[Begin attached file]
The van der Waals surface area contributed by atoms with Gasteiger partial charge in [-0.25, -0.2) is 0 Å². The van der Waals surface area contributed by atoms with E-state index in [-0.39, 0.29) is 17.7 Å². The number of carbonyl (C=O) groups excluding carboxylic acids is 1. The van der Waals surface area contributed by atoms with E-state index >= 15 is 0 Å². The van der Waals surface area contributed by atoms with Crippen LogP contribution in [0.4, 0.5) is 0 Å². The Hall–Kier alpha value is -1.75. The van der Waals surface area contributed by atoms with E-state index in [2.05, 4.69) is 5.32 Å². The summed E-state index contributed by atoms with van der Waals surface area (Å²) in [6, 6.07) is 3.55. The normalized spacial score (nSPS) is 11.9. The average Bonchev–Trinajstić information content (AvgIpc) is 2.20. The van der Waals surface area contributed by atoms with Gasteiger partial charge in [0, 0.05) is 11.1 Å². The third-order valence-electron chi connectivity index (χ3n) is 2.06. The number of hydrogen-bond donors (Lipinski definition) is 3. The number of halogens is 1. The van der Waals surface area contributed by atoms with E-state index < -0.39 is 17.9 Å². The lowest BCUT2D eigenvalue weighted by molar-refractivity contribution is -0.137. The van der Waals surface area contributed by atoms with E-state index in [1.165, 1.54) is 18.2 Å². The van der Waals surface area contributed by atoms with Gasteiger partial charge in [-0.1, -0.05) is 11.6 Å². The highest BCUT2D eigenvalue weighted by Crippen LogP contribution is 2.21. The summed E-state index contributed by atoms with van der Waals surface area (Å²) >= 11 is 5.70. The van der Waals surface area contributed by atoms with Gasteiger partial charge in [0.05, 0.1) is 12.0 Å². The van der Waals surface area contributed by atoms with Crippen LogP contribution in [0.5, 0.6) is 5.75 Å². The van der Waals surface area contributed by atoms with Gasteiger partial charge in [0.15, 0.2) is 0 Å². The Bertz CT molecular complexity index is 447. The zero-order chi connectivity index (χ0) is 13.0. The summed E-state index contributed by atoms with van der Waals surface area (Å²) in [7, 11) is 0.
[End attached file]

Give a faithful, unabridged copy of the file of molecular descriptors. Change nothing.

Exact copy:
The van der Waals surface area contributed by atoms with Gasteiger partial charge in [-0.25, -0.2) is 0 Å². The van der Waals surface area contributed by atoms with E-state index in [-0.39, 0.29) is 17.7 Å². The number of carbonyl (C=O) groups excluding carboxylic acids is 1. The van der Waals surface area contributed by atoms with E-state index >= 15 is 0 Å². The van der Waals surface area contributed by atoms with Crippen LogP contribution in [0.4, 0.5) is 0 Å². The Hall–Kier alpha value is -1.75. The van der Waals surface area contributed by atoms with E-state index in [2.05, 4.69) is 5.32 Å². The summed E-state index contributed by atoms with van der Waals surface area (Å²) in [6, 6.07) is 3.55. The normalized spacial score (nSPS) is 11.9. The average Bonchev–Trinajstić information content (AvgIpc) is 2.20. The van der Waals surface area contributed by atoms with Gasteiger partial charge in [0, 0.05) is 11.1 Å². The third-order valence-electron chi connectivity index (χ3n) is 2.06. The number of hydrogen-bond donors (Lipinski definition) is 3. The number of halogens is 1. The van der Waals surface area contributed by atoms with E-state index < -0.39 is 17.9 Å². The lowest BCUT2D eigenvalue weighted by molar-refractivity contribution is -0.137. The van der Waals surface area contributed by atoms with E-state index in [1.165, 1.54) is 18.2 Å². The van der Waals surface area contributed by atoms with Gasteiger partial charge in [-0.1, -0.05) is 11.6 Å². The highest BCUT2D eigenvalue weighted by Crippen LogP contribution is 2.21. The summed E-state index contributed by atoms with van der Waals surface area (Å²) >= 11 is 5.70. The van der Waals surface area contributed by atoms with Gasteiger partial charge in [0.05, 0.1) is 12.0 Å². The van der Waals surface area contributed by atoms with Crippen LogP contribution in [0.5, 0.6) is 5.75 Å². The van der Waals surface area contributed by atoms with Gasteiger partial charge in [0.15, 0.2) is 0 Å². The Bertz CT molecular complexity index is 447. The zero-order chi connectivity index (χ0) is 13.0. The summed E-state index contributed by atoms with van der Waals surface area (Å²) in [7, 11) is 0.